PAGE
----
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Sunday, January 25, 2009

Editorial: Coming change in the region?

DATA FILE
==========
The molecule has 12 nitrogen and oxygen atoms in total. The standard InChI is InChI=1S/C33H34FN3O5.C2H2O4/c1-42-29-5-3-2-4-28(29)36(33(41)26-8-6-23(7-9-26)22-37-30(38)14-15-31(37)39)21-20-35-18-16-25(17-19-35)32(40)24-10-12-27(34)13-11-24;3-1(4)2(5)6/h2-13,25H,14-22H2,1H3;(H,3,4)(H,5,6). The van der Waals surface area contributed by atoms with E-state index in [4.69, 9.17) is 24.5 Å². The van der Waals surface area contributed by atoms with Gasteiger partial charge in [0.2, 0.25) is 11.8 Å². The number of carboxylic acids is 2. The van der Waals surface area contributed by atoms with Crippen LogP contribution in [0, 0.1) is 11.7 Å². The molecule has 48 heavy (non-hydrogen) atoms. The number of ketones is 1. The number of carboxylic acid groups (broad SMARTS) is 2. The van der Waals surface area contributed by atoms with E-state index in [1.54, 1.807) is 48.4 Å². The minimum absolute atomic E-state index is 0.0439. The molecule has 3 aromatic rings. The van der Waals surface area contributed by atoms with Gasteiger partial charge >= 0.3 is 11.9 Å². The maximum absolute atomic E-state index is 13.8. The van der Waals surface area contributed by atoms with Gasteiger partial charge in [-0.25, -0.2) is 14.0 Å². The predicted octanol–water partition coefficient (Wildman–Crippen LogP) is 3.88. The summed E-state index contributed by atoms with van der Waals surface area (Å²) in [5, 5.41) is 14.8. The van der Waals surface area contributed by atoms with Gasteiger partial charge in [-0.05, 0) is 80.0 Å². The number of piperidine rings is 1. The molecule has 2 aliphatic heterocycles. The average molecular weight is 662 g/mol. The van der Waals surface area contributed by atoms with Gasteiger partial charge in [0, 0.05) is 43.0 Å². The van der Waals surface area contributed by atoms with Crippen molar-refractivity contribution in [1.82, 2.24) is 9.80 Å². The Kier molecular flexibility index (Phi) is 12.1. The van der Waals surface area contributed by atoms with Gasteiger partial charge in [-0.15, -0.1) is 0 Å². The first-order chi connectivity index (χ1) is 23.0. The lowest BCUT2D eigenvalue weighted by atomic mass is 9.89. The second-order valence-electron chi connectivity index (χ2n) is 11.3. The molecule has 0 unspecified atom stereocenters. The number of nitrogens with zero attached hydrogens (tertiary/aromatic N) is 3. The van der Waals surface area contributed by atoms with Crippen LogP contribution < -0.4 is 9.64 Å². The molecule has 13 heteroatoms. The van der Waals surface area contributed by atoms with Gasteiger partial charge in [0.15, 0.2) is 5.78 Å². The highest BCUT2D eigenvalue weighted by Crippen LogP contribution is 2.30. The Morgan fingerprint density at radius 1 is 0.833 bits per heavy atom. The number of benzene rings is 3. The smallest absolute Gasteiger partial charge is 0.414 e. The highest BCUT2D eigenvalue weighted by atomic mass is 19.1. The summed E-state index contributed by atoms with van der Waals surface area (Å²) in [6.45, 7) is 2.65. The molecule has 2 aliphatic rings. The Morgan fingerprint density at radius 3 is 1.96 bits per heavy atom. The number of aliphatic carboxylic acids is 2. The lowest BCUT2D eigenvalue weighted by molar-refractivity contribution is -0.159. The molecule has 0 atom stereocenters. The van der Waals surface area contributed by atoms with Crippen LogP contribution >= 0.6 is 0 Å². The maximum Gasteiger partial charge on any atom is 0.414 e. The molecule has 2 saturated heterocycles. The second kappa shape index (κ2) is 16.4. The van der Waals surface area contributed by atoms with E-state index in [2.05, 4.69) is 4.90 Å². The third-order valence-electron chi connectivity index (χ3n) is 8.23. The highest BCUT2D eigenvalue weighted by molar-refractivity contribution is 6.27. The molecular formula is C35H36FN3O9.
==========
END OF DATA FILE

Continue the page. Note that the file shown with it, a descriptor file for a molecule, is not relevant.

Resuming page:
One doesn’t have to go into the details of what went wrong with President Hamid Karzai’s government in Afghanistan — a lot of that has been done by everyone in the past — to understand that America would like to have him replaced in the next elections coming up later this year if he doesn’t mend his ways. The new American president Mr Barack Obama has voiced his dissatisfaction with the old American approach to Afghanistan and no one would be surprised if Mr Karzai loses the elections if he doesn’t bow out himself.The real problem Washington will face will be the choice of his successor. It is being conjectured that Washington is looking at the Jalalabad governor Mr Gul Agha Sherzai, but what happens in the coming days in this regard will be determined by American efforts to prepare the political grounds for the projected change. For this reason, President Obama has appointed Mr Richard Holbrooke as his special envoy to Afghanistan and Pakistan. Mr Holbrooke is a tough-talking man who likes to work with a lot of decisive policy leverage at his back.There is some initial “objection” to his “remit”. The Foreign Office in Islamabad has welcomed his appointment and is looking forward to “fruitful engagement with the special envoy to further the cause of peace and stability of the region”. But some “analysts” say he would have to confront the Pak-India tension if his aim was regional peace. They insist that Mr Holbrooke should have been appointed to the region of South Asia as a whole, with unspoken reference to the Kashmir dispute that President Obama has referred to.Some such “analysts” in fact spoke up on a TV channel on Friday night. The attitude, of course, was that of umbrage at the PPP government for not having protested at the curtailed remit of the Holbrooke mission. The constant accent was on Kashmir, as if Pakistan would like to make any trouble-shooting in Pakistan’s western neighbourhood conditional to the resolution of the Kashmir issue. That is stretching the domain of the “diplomatic do-able” a bit too far.Mr Holbrooke will be effective in proportion to the American leverage over Afghanistan and Pakistan, the former literally occupied and the latter surviving economically because of the past American packages as well as the big future one expected shortly. In the absence of any help from the “friends of Pakistan”, the American aid plus the IMF loan — also thanks to American support — will be Pakistan’s survival kit as it fights the Taliban in Swat and the federal Tribal Areas. The “troubled region” is not South Asia but its two western states of Afghanistan and Pakistan. Mr Holbrooke may not willingly operate in India unless the US has comparable leverage there.But India will be in a way part of Mr Holbrook’s remit because of its presence in Afghanistan. Pakistan is not happy with what India is doing in Afghanistan and “from” Afghanistan into Balochistan. Leaving aside Kashmir, on which subject India refuses to accept pressure from anyone in the world, one can expect that he will deal with the “proof” we have provided to the US of India’s “interference” inside Pakistan, including our tribal areas. (This proof has not yet been provided to the media in Pakistan.)By extension, Central Asia too will feature. Uzbekistan’s President Islam Karimov said on Friday that he feared that rising tensions in Pakistan could trigger unrest in Central Asia. He said, “Radicals may be reinvigorated by the recent events in Pakistan”. With American relations with Uzbekistan and Russia on the mend, Mr Holbrooke’s hands will be strengthened as he deals with an increasingly politically unstable Pakistan. We wish him good luck in his difficult mission to persuade three intransigent neighbours to mend fences. *Second Editorial: What’s the endgame to confrontation?President Asif Ali Zardari and Punjab Chief Minister Shehbaz Sharif met in Islamabad on Friday but could not reach any agreement to end the growing confrontation between the PMLN and the PPP. This was on the cards because Mr Nawaz Sharif had declined to meet Mr Zardari, which meant that Mr Shehbaz Sharif had to allow the talks to make predictable shipwreck on his insistence that Mr Zardari must remove the 17th Amendment and reinstate Justice Iftikhar Chaudhry.In terms of realpolitik, the PML wants the PPP to go away so that mid-term elections can be held at a time when the Sharifs are riding high on opinion surveys in the country. The big thing is the powerful lawyers’ movement which is willing to go to the extremes that professionals are normally not expected to go. The movement has announced a most aggressive Long March for the 9th of March, the day President Musharraf fired the chief justice in 2007. But March is the month when a part of the Senate is up for elections through collegial voting, giving the PPP the numbers it needs to consolidate its rule further.If the PMLN is relying on the lawyers to pull its chestnuts out of the fire, has it planned the Long March in such a way that it forces a crisis big enough to force the PPP to bow out of political power? The PMLN is not letting on but others like Mr Imran Khan of Tehreek-e-Insaf Pakistan are threatening to make the Long March dangerous enough. There are also some like the highly organised Jama’at-e Islami that are willing to be more aggressive during their show of strength on the Constitution Avenue in Islamabad on March 9. But will it be enough of a storm to cause political change in parliament?Is the opposition banking on the army once again to intervene after the opposition has created a law and order problem? The only time a political party enjoying a majority in parliament can be sent packing is when the army wants such a change. Not even Article 58-2(b) is effective unless that happens. The PMLN cannot join forces with the breakaway PMLQ to deprive the PPP of more Senate seats; the PPP has just got the MQM to join the government at the centre. One is bent on winning through inflexibility; the other is endlessly adaptive. Unfortunately, all the parties prefer to gamble without thinking of the endgame as they go on ignoring the constitutional requirement of giving a ruling party its five years in the driving seat.